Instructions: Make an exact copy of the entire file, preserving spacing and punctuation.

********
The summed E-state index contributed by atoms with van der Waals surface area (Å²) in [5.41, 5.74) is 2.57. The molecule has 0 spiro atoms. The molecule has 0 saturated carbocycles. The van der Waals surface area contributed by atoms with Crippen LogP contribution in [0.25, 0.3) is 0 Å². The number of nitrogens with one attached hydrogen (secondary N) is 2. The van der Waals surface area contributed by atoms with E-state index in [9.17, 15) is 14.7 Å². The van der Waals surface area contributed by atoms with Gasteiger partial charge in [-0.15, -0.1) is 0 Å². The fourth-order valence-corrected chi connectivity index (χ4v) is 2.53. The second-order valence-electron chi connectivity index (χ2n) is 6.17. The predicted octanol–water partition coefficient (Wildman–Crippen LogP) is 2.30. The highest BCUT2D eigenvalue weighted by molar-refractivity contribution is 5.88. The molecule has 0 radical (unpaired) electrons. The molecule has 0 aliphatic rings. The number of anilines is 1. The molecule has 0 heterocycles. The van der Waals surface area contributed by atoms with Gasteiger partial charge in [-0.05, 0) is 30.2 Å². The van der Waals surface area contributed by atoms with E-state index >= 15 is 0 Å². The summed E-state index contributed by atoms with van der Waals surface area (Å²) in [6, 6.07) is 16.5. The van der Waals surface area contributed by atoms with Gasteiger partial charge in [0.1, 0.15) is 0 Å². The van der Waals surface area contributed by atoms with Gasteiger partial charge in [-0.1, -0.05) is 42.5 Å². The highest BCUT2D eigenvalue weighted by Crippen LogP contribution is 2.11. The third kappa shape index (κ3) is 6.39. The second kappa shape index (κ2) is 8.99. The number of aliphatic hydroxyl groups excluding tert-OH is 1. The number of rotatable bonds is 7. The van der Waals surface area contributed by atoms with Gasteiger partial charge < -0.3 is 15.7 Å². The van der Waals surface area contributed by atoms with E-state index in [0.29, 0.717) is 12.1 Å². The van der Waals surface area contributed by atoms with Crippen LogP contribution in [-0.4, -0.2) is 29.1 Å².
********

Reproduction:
The summed E-state index contributed by atoms with van der Waals surface area (Å²) in [5.41, 5.74) is 2.57. The molecule has 0 spiro atoms. The molecule has 0 saturated carbocycles. The van der Waals surface area contributed by atoms with Crippen LogP contribution in [0.25, 0.3) is 0 Å². The number of nitrogens with one attached hydrogen (secondary N) is 2. The van der Waals surface area contributed by atoms with E-state index in [9.17, 15) is 14.7 Å². The van der Waals surface area contributed by atoms with Gasteiger partial charge in [-0.15, -0.1) is 0 Å². The fourth-order valence-corrected chi connectivity index (χ4v) is 2.53. The second-order valence-electron chi connectivity index (χ2n) is 6.17. The predicted octanol–water partition coefficient (Wildman–Crippen LogP) is 2.30. The highest BCUT2D eigenvalue weighted by molar-refractivity contribution is 5.88. The molecule has 0 radical (unpaired) electrons. The molecule has 0 aliphatic rings. The number of anilines is 1. The molecule has 0 heterocycles. The van der Waals surface area contributed by atoms with Gasteiger partial charge in [-0.05, 0) is 30.2 Å². The van der Waals surface area contributed by atoms with E-state index >= 15 is 0 Å². The summed E-state index contributed by atoms with van der Waals surface area (Å²) in [6, 6.07) is 16.5. The van der Waals surface area contributed by atoms with Gasteiger partial charge in [0.1, 0.15) is 0 Å². The van der Waals surface area contributed by atoms with Gasteiger partial charge in [-0.1, -0.05) is 42.5 Å². The highest BCUT2D eigenvalue weighted by Crippen LogP contribution is 2.11. The third kappa shape index (κ3) is 6.39. The second kappa shape index (κ2) is 8.99. The number of aliphatic hydroxyl groups excluding tert-OH is 1. The number of rotatable bonds is 7. The van der Waals surface area contributed by atoms with Gasteiger partial charge < -0.3 is 15.7 Å². The van der Waals surface area contributed by atoms with E-state index in [0.29, 0.717) is 12.1 Å². The van der Waals surface area contributed by atoms with Crippen LogP contribution in [-0.4, -0.2) is 29.1 Å².